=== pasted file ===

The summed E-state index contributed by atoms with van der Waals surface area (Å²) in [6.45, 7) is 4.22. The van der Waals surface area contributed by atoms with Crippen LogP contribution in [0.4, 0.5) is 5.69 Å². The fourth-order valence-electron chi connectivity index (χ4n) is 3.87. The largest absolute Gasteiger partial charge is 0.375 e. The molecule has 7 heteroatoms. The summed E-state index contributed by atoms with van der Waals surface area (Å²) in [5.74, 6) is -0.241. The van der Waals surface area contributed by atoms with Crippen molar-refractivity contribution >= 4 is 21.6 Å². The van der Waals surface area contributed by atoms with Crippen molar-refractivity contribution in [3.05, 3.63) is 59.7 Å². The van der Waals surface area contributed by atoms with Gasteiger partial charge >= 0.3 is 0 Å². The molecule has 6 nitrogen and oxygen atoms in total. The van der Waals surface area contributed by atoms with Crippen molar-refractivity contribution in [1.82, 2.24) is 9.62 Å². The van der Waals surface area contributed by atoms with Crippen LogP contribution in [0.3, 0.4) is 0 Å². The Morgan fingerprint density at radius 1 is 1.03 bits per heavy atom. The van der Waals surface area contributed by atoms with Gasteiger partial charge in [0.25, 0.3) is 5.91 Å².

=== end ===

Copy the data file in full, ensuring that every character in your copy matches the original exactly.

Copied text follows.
The summed E-state index contributed by atoms with van der Waals surface area (Å²) in [6.45, 7) is 4.22. The van der Waals surface area contributed by atoms with Crippen LogP contribution in [0.4, 0.5) is 5.69 Å². The fourth-order valence-electron chi connectivity index (χ4n) is 3.87. The largest absolute Gasteiger partial charge is 0.375 e. The molecule has 7 heteroatoms. The summed E-state index contributed by atoms with van der Waals surface area (Å²) in [5.74, 6) is -0.241. The van der Waals surface area contributed by atoms with Crippen molar-refractivity contribution >= 4 is 21.6 Å². The van der Waals surface area contributed by atoms with Crippen molar-refractivity contribution in [3.05, 3.63) is 59.7 Å². The van der Waals surface area contributed by atoms with Gasteiger partial charge >= 0.3 is 0 Å². The molecule has 6 nitrogen and oxygen atoms in total. The van der Waals surface area contributed by atoms with Crippen molar-refractivity contribution in [1.82, 2.24) is 9.62 Å². The van der Waals surface area contributed by atoms with Crippen LogP contribution in [0.3, 0.4) is 0 Å². The Morgan fingerprint density at radius 1 is 1.03 bits per heavy atom. The van der Waals surface area contributed by atoms with Gasteiger partial charge in [0.25, 0.3) is 5.91 Å².